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Opinions of Monday, 12 October 2015

Columnist: Okoampa-Ahoofe, Kwame

No Political Prostitutes for Akyem-Abuakwa South

By Kwame Okoampa-Ahoofe, Jr., Ph.D.
Garden City, New York
August 18, 2015

Desecrating the memory of Dr. Joseph (Kwame Kyeretwie) Boakye-Danquah is the last thing that ought to be on anybody’s mind, especially when it comes to the critical subject of parliamentary representation for Akyem-Abuakwa South. I, however, began to have second-thoughts late last year, when Mr. Samuel Atta-Akyea decided to go to bat for former President Jerry John Rawlings against Professor Danso-Boafo, regarding the release of a book on the bloody politics of Mr. Rawlings. I have since the publication of my article backing the release of the former diplomat’s book, learned about the latter’s bad blood with Nana Akufo-Addo, the former New Patriotic Party’s Member of Parliament for Akyem-Abuakwa South. But as far as I can see it, it is a purely familial matter that ought to have been decently kept out of the political arena.

What I am getting at here is that I have been mulling the fact of whether it is not about time that the meddlesome Mr. Atta-Akyea gave his fullest attention to his legal practice and allowed a more serious politician in the statesman’s mold of Dr. Danquah to occupy the seat. I am also thinking that the next occupant of the Akyem-Abuakwa South seat ought to come from outside Kyebi, and thus take away the increasingly unbearable monarchical stench that has virtually stifled authentic democratic political culture in Akyem-Abuakwa South. I had hoped that a more formidable challenger would emerge in the camp of the New Patriotic Party to give Cousin Atta-Akyea a good run for his money. Alas, that was not to be. Well, our sages of old have said that even longevity is not without its own temporal bounds. The preceding notwithstanding, the last person that I was expecting to give Mr. Atta-Akyea the requisite hiccups, come December 2016, was Mr. Owuraku Amofa, the former Deputy Tourism Minister under the tenure of Mr. Rawlings.

From the few bits and pieces of media accounts that I have garnered, Owuraku Amofa appears to have been quite effective in bringing to the Akyem-Abuakwa South Constituency a development project or two, though for the most part this appears to have primarily centered around Kyebi township, which does not necessarily make Mr. Amofa any good alternative to Mr. Atta-Akyea. Besides, his running on the ticket of the faux-populist National Democratic Congress (NDC) gives me the creeps. In 1992, when Owuraku Amofa ran for parliament on the ticket of the NDC and won hands down, it was largely because of the ill-advised and, in retrospect, the inexcusably selfish decision of Prof. Adu-Boahen, late, who, having predictably lost the presidential contest to Chairman Rawlings, called for an all-out boycott of the parliamentary elections by New Patriotic Party candidates. Except for the very strategically shrewd decision by the late Ms. Hawa Yakubu to hold onto the Pusiga seat, as well as a handful of minority MPs from the marginal Left-leaning parties and a couple of independents, the first term of Ghana’s Fourth Republic was a virtual one-party state. The Danquah-Busia-Dombo scions did not seem to have learned any meaningful lessons from the past.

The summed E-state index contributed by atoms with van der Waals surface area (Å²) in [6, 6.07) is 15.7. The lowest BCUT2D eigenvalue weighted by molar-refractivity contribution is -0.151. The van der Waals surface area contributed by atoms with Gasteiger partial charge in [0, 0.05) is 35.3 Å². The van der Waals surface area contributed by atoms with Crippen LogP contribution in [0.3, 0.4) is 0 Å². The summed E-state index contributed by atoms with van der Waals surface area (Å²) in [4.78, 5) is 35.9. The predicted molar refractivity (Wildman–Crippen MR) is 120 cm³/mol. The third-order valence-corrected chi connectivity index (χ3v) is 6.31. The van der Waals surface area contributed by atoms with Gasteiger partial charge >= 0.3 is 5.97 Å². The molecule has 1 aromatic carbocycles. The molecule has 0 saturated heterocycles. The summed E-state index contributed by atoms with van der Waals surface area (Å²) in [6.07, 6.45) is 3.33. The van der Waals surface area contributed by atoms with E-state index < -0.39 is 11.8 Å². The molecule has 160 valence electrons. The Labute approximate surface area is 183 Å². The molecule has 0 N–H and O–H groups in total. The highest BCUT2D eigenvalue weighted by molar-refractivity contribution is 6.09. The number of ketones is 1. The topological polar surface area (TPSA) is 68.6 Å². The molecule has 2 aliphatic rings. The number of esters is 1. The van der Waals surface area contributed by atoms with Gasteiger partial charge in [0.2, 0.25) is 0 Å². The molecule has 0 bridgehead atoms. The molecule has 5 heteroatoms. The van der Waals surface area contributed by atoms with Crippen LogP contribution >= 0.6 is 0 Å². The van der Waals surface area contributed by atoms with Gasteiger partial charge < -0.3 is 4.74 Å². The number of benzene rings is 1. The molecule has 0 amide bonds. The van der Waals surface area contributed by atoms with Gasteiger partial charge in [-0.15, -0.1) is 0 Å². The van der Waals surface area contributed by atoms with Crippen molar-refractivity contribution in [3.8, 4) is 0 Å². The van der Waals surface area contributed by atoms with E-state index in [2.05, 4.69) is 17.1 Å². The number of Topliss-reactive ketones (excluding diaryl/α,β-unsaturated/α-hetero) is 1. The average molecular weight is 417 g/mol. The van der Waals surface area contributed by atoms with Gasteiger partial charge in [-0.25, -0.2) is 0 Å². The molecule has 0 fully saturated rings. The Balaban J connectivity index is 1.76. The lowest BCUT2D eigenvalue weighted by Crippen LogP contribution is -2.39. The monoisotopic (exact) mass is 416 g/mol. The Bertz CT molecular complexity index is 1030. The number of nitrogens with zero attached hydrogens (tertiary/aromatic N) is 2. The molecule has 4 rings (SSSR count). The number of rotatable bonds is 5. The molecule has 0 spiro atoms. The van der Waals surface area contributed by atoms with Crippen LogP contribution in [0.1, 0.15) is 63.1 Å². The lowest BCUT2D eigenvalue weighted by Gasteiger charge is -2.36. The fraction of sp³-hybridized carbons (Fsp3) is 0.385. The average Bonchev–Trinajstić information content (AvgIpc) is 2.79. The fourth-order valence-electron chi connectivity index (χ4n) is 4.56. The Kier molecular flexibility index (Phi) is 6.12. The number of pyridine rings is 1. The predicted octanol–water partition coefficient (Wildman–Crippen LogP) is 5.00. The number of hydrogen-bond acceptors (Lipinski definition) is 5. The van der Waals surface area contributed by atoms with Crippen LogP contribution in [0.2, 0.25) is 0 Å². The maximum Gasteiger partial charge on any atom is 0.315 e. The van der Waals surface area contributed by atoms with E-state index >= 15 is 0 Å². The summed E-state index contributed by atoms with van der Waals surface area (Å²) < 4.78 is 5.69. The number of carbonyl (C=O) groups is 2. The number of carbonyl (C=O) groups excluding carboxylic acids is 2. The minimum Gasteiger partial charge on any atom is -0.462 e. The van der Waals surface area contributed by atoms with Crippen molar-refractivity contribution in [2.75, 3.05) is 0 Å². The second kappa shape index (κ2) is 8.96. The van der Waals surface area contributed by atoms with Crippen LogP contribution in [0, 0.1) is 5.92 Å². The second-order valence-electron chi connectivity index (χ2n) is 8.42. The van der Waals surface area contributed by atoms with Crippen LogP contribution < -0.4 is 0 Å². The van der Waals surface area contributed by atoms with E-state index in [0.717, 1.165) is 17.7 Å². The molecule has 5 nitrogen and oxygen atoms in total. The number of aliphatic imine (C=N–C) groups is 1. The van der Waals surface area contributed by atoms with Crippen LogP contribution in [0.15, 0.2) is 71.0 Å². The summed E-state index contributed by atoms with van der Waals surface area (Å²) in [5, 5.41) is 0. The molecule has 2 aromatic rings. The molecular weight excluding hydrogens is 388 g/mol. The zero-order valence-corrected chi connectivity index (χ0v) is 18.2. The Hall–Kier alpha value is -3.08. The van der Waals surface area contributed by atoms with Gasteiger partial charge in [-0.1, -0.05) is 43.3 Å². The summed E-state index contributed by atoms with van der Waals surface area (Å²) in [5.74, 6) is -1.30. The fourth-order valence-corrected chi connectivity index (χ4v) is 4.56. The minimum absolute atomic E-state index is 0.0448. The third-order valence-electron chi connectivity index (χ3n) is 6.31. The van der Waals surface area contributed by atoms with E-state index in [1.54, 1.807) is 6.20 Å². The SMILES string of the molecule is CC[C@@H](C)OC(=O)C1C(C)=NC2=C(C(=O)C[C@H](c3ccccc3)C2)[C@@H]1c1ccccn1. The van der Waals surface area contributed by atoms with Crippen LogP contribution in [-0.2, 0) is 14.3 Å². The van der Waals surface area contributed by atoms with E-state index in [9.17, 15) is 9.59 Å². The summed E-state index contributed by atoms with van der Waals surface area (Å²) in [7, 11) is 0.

For me, though, if Owuraku Amofa is able to deliver Mr. Atta-Akyea the sound thrashing that my younger cousin certainly deserves – the man seems to have become too comfortable on the Akyem-Abuakwa South seat – it would be all worth the effort. One part of me, however, cringes at the possibility of Akyem-Abuakwa South’s falling into the bloody fold of the NDC Abongo Boys. Mr. Amofa also does not come off to me as a trustworthy candidate to represent Akyem-Abuakwa South. In 2008, when it appeared to a politically famished and sidelined Owuraku Amofa that Nana Akufo-Addo would likely succeed then-President John Agyekum-Kufuor to the Flagstaff House, he quickly defected to the New Patriotic Party camp and publicly declared, all-too-fatuously, that he had decided to throw his full heft and support behind Nana Akufo-Addo, not on the basis of principles, but rather nepotism. Owuraku Amofa would smirkingly declare: “I have decided to throw my weight behind Nana Akufo-Addo because he is my uncle.”

How stupid! But his apparent support among the NDC Abongo Boys goes to show you how desperate and deathly scared President Mahama and his hangers-on may be.